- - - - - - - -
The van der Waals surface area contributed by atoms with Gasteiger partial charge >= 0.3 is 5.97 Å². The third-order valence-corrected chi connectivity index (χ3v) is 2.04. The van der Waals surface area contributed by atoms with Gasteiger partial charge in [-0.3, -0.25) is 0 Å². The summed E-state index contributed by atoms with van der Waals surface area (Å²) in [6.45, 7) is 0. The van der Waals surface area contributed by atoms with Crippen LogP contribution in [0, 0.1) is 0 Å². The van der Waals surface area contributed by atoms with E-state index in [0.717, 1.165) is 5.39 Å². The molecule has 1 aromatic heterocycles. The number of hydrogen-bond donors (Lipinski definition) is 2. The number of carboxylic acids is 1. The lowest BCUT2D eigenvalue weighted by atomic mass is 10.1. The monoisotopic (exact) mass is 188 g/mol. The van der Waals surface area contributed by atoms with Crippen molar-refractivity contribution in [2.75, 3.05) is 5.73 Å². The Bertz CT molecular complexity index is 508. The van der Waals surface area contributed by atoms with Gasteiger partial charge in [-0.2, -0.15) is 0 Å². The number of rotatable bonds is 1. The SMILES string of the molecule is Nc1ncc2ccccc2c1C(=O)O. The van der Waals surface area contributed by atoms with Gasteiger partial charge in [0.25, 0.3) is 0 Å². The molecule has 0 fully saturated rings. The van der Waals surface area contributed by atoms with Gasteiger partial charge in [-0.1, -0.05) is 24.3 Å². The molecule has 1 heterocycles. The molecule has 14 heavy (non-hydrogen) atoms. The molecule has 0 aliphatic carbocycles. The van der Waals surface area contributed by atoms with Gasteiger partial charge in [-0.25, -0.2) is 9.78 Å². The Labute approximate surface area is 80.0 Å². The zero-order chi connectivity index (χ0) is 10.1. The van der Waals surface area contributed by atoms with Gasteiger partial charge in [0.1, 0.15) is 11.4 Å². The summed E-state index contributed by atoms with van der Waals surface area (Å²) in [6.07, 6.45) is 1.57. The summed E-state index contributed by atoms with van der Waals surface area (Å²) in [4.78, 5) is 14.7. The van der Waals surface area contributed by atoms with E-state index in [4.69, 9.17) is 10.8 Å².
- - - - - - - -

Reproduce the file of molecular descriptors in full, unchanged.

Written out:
The van der Waals surface area contributed by atoms with Gasteiger partial charge >= 0.3 is 5.97 Å². The third-order valence-corrected chi connectivity index (χ3v) is 2.04. The van der Waals surface area contributed by atoms with Gasteiger partial charge in [-0.3, -0.25) is 0 Å². The summed E-state index contributed by atoms with van der Waals surface area (Å²) in [6.45, 7) is 0. The van der Waals surface area contributed by atoms with Crippen LogP contribution in [0, 0.1) is 0 Å². The van der Waals surface area contributed by atoms with E-state index in [0.717, 1.165) is 5.39 Å². The molecule has 1 aromatic heterocycles. The number of hydrogen-bond donors (Lipinski definition) is 2. The number of carboxylic acids is 1. The lowest BCUT2D eigenvalue weighted by atomic mass is 10.1. The monoisotopic (exact) mass is 188 g/mol. The van der Waals surface area contributed by atoms with Crippen molar-refractivity contribution in [2.75, 3.05) is 5.73 Å². The Bertz CT molecular complexity index is 508. The van der Waals surface area contributed by atoms with Gasteiger partial charge in [-0.2, -0.15) is 0 Å². The number of rotatable bonds is 1. The SMILES string of the molecule is Nc1ncc2ccccc2c1C(=O)O. The van der Waals surface area contributed by atoms with Gasteiger partial charge in [0.25, 0.3) is 0 Å². The molecule has 0 fully saturated rings. The van der Waals surface area contributed by atoms with Gasteiger partial charge in [-0.1, -0.05) is 24.3 Å². The molecule has 1 heterocycles. The molecule has 14 heavy (non-hydrogen) atoms. The molecule has 0 aliphatic carbocycles. The van der Waals surface area contributed by atoms with Gasteiger partial charge in [-0.25, -0.2) is 9.78 Å². The Labute approximate surface area is 80.0 Å². The zero-order chi connectivity index (χ0) is 10.1. The van der Waals surface area contributed by atoms with Gasteiger partial charge in [0.1, 0.15) is 11.4 Å². The summed E-state index contributed by atoms with van der Waals surface area (Å²) in [6.07, 6.45) is 1.57. The summed E-state index contributed by atoms with van der Waals surface area (Å²) in [4.78, 5) is 14.7. The van der Waals surface area contributed by atoms with E-state index in [4.69, 9.17) is 10.8 Å².